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Seneca Nation

August 20, 2013 - 5:07pm

Rochester media is buzzing today about a purported announcement by the Seneca Nation looking to open a casino in Henrietta.

WHAM 13 is among the stations reporting that the tribe wants to expand to the Rochester suburb.

Michael D. Kane, president and CEO of Western Region OTB, said this afternoon, there will be no Seneca-owned casino in Henrietta, at least not any time soon.

"Under the current statutory scheme, they will not be able to put a casino in Western New York," Kane said. "Without a statutory change, which isn't likely to happen in today's environment, they cannot do what they're looking to do."

Kane said he isn't really sure what prompted the Seneca's to announce an interest in a casino in Henrietta when something like that happening at this time is more of a dream than even a hope.

"If casino gaming became regulated in New York State rather than prohibited, then perhaps they could fashion some agreement with the federal government to do it," Kane said. "From my point of view, there's no change in enforcement from today than there was yesterday."

Western OTB runs Batavia Downs Racetrack and Casino which, under terms of an agreement between the Senecas and Gov. Andrew Cuomo, is blocked from expanding into a full-fledged casino.

According to WHAM, the Senecas have hired Flaum Management to "coordinate the development" of a casino.

"This is an exciting day," CEO David Flaum said. "I am profoundly grateful for Seneca Nation for choosing me. I hope to assist them in bringing a casino here."

Kane said Flaum has been a consultant for the Senecas for 12 years.

Also, see the Rochester Business Journal: Seneca Nation to work with Flaum on gaming, hospitality development here.

March 16, 2012 - 12:51pm
posted by Howard B. Owens in Batavia Downs, Seneca Nation, Gambling.

It looks like Batavia Downs is a long shot to expand into a full-blown Vegas-style casino with table games and expanding gambling options.

The NYS Legislature took a big step yesterday toward opening up so-called racinos to more casino games, but capped the number of race tracks that can expand at seven.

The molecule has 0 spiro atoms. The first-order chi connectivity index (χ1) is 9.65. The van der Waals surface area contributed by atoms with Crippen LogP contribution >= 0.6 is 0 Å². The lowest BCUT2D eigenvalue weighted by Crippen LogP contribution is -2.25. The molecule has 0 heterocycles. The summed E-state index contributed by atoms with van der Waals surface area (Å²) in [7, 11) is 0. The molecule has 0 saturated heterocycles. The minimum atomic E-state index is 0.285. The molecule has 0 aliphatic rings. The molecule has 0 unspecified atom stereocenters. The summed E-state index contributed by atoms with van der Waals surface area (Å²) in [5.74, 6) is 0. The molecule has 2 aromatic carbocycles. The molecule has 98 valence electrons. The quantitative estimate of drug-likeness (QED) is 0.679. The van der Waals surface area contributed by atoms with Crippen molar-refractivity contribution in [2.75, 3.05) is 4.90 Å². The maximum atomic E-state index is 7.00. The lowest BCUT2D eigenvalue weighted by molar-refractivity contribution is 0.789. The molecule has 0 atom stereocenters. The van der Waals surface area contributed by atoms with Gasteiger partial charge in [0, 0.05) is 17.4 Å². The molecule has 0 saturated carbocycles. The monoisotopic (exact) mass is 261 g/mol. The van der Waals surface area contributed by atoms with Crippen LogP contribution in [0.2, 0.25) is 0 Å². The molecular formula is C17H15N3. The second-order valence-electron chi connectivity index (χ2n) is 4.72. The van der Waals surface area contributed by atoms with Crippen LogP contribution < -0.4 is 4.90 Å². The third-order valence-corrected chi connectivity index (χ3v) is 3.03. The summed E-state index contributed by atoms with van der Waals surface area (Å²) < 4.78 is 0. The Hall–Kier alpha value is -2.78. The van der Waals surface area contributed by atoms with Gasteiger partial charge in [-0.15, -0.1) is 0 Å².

Western Regional OTB board member Dick Siebert told WBTA that he's very concerned that Batavia Downs is being excluded from the expansion.

“Buffalo Raceway and Batavia Downs are the closest raceways to the Senecas' casinos (in Niagara Falls and Allegany), and they’re the ones putting the heat on the state,” Siebert points out. “So I’ve got a strange but very sound feeling that we’re the two being targeted.”

The seven target locations have not been disclosed.

The Senecas believe they have an exclusive lock on gambling in New York and the legislature may have caved to pressure from the Senecas by excluding Buffalo and Batavia from the expansion.

“They’re behind it,” Siebert said. “They’ve got money, and they’re throwing it around. They don’t want the competition. But not having Batavia Downs be a full casino hurts Western New York a lot more than what might happen to the Senecas.

“I’ll probably get myself in trouble to say it – but it’s the truth,” Siebert added.

Michael Kane, CEO of the Western Regional OTB remains hopeful, however.

“I don’t think it takes Batavia Downs out of the mix at all,” Kane says. “I think the number was just negotiated between the governor and the two houses.”

January 26, 2009 - 9:08am

The Buffalo News reports this morning that Gov. David Paterson will meet and negotiate with the leaders of the Seneca Nation before any shipments of cigarettes to Seneca retailers are halted. Aaron Besecker reports:

During a rally Sunday just south of the Route 438 Thruway overpass, [Seneca President Barry E. Snyder Sr.] read a letter from Gov. David A. Paterson in which the governor indicated his desire to begin talks with the Indian nation about the dispute over tax collection on cigarettes sold by Native American merchants to non-Indians.

It sounds as if the governor is considering backing off from enforcing the law that he himself signed in December that requires wholesalers to show to the state tax department that they are not selling tax-free cigarettes to retailers. If they fail to comply, they could be charged with perjury. In the meantime, a justice of the state Supreme Court "issued a temporary restraining order ... that blocks the state from enforcing its policy."

Paterson spokesman Morgan Hook said he would not comment on a private conversation between the governor and Snyder, but he did say a negotiated compromise on the cigarette tax issue “is an avenue [Paterson] would like to take.”

“The governor sees it as a window of opportunity,” Hook said.

What exactly would Gov. Paterson negotiate? This seems to be a pretty cut and dry issue. Either the state enforces the law or the law is repealed. Can you see any compromise on this?

September 12, 2008 - 9:57am
posted by Philip Anselmo in history, Holland Land Office Museum, Seneca Nation.

Coming in at No. 15 in the Holland Land Office Museum countdown of The Twenty-Five Things That Made Genesee County Famous is the only court case to have orginated in Genesee County that was heard by the United States Supreme Court. This was in 1857.

It all started when a representative of the Ogden Land Company, Joseph Fellows, tried to take the land of the Tonawanda Indian Reservation. Tonawanda Seneca Sachem John Blacksmith wouldn't have it. (A sachem is a sort of Native American king, by the way.) Blacksmith sued the land company and his case was eventually heard by the supreme court.

If you want to know what happened next, check out the full article by Museum Director Pat Weissend. While you're at the the museum's Web site, you can isten to podcasts of some of the other big things that made the list of The Twenty-Five Things That Made Genesee County Famous.

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